The Third White Book confirms the trend of higher rates of imprisonment, particularly for minor drug crimes and cannabis crimes. One person out of three is imprisoned for offences against art.73 and 74 of the drug legislation. The figures about imprisonment for drug crimes compared to the overall imprisonments are highly significant: in 2006, 25.399 people were imprisoned for drug crimes (out of the overall 90.714): it means a rate of 28% on the overall imprisoned citizens, rising to 31% in 2010 and to 33,1% in 2011.
The trend is confirmed by the striking figures of the prisons population, determined on a single day of the year. On November 17th 2011, 11.380 people were detained in provisional arrest for drug offences out of 28.636 prisoners in provisional arrest as a whole; on the same day, there were 14.590 sentenced prisoners for drug offences out of 37.750 sentenced detainees as a whole. To summarize: one third of people in provisional arrest are detained for drug charges, while almost 40% of prisoners have been sentenced for drug crimes.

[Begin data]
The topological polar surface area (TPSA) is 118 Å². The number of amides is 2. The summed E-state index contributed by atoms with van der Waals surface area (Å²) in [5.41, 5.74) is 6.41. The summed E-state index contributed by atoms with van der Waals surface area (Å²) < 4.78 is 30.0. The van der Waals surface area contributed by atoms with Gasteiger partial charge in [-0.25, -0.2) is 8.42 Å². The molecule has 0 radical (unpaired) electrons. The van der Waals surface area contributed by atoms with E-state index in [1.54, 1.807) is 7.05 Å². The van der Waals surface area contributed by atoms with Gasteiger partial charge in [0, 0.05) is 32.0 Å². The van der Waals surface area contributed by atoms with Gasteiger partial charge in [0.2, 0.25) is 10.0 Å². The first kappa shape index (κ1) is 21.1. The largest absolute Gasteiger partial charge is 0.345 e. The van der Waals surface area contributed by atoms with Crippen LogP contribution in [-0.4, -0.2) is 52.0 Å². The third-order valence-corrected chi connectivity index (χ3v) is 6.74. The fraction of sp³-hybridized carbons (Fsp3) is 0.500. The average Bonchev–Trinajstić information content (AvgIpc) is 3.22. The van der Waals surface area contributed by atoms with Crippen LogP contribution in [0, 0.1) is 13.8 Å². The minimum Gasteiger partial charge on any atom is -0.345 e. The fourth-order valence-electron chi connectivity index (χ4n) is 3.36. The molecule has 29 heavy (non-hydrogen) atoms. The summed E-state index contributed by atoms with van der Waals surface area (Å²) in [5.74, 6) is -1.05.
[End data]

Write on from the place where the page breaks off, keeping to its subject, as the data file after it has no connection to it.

Escalation of drug offences reported by the police

Offences against art.73 and 74 (dealing and trafficking) are especially on the rise: from 29.724 in 2006, to 33.686 in 2011.

Law enforcement focused on cannabis

Most of the police activity is against cannabis offenders (40% of all drug offences), in steady increase (12.805 cannabis offences in 2008, 14.680 in 2011). In 2006, 25.730 people were arrested for cannabis offences, 28.552 in 2011. Marijuana seizures are increased by 54,1% and hashish seizures by 29,4%, while an outbreak of cannabis plants seizures is registered (563.198!).

..and on minor crimes

–    Drug crimes mainly involve art.73 (dealing) and art.74 (organized trafficking), but the overwhelming number of charges concerns art.73: 33.686 charges for art.73, versus 3070 for art.74. That means that small dealers (or even drug users caught with an amount of substances over the threshold) are the favourite targets of police activity, particularly for cannabis (15.162 people charged for cannabis, 41% of the overall charges for art.73).